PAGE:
Alcohol has always been something that has been heavily researched. Besides the effects it can have on the body, researchers have studied how alcohol can affect individuals mentally and how the consumption of alcohol can affect communities as a whole. Now, a new study suggests that your chance of getting cancer might be reduced if you are a light drinker.
According to Live Science, a new study that has been conducted and published on June 19 in the journal PLOS Medicine, suggests that a person’s cancer risk is lower if they fall into the “lighter” drinking range. Those who drink “seven or more drinks a week” or, by comparison, don’t drink at all appear to have a higher cancer risk. According to the study, for each drink per week over the suggested limit of seven that is consumed, the risk appears to increase.
The study covered nearly 100,000 participants from the United States and ran between 1998 and 2000. Over the course of this study, participants were asked how many drinks a person consumed per week. They were also asked at what frequency they consumed those drinks over the previous year. Then, over the course of the nine-year study, researchers looked at the data in relation to primary cancer diagnoses and deaths as a result of cancer and how often these occurred during the data collection time.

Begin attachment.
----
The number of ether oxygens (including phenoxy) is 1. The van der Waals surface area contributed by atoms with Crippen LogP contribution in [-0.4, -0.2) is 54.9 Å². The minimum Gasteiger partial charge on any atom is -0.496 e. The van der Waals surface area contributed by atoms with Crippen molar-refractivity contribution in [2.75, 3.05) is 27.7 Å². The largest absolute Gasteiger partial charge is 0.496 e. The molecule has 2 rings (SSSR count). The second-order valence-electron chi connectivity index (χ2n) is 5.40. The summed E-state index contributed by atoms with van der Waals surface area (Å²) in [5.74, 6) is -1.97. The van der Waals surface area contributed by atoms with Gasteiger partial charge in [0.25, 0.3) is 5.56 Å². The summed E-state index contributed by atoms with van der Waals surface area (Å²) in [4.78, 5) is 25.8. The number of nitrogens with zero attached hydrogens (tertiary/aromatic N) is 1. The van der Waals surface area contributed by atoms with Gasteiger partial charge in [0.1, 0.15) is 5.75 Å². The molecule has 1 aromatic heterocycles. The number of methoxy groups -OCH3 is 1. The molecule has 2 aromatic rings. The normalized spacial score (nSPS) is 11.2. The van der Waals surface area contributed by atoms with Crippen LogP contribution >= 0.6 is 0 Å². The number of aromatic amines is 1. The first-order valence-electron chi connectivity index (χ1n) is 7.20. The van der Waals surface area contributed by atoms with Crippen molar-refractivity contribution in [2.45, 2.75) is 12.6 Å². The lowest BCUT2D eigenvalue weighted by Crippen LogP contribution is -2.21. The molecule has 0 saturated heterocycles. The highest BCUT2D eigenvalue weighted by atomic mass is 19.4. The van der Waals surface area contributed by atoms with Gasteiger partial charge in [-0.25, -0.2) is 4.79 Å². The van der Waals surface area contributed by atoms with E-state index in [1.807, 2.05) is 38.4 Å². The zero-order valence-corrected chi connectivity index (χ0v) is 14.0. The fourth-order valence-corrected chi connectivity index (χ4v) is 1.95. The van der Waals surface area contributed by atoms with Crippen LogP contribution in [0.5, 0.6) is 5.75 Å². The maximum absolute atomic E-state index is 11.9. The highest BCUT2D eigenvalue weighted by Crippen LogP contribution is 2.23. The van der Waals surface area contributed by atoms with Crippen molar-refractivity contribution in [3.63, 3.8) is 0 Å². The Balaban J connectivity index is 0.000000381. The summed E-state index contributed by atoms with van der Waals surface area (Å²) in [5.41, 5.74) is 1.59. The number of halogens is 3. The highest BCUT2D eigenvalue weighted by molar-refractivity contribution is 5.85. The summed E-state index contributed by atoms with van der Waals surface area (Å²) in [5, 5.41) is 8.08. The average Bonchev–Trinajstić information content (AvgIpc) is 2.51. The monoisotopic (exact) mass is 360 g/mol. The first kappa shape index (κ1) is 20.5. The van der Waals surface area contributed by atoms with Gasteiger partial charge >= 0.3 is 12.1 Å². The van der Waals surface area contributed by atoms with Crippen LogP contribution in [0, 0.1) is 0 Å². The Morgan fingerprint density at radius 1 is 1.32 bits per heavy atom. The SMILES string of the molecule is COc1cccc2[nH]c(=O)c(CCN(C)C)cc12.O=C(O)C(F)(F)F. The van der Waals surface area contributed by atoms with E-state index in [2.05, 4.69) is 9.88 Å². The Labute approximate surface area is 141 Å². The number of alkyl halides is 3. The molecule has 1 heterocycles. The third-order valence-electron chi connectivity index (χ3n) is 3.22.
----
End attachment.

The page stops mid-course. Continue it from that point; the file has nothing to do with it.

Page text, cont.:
The study found that for those who drank less alcohol, there was a marked decrease in cancer rates.
“The study results suggest that minimizing alcohol intake may help individuals who already drink to lower their risk of developing certain types of cancer, such as breast, colorectal and liver cancer,” said lead study author, Andrew Kunzmann, a postdoctoral research fellow at Queen’s University Belfast in Ireland.
“The results perhaps also suggest that [decisions about] drinking that second glass each night shouldn’t be made for health reasons.”
However, the researchers realize that certain factors might affect these results.
For example, studies have shown that light drinkers tend to be “more wealthy or lead healthier lifestyles in a number of ways than never drinkers,” which could lead to determining certain health factors in these groups.
Another factor to consider is the age group of the people who participated. Kunzmann admitted that this study focused on older adults. As a result, the way in which alcohol affects younger people is not yet entirely known.
However, Kunzmann did reveal that indicators such as differences in diet, smoking, and education among participants were taken into consideration in regard to the study.
Regardless of the indicating factors surrounding this study, it seems that, once again, it is a good idea to moderate your alcohol consumption in order to avoid health risks later in life.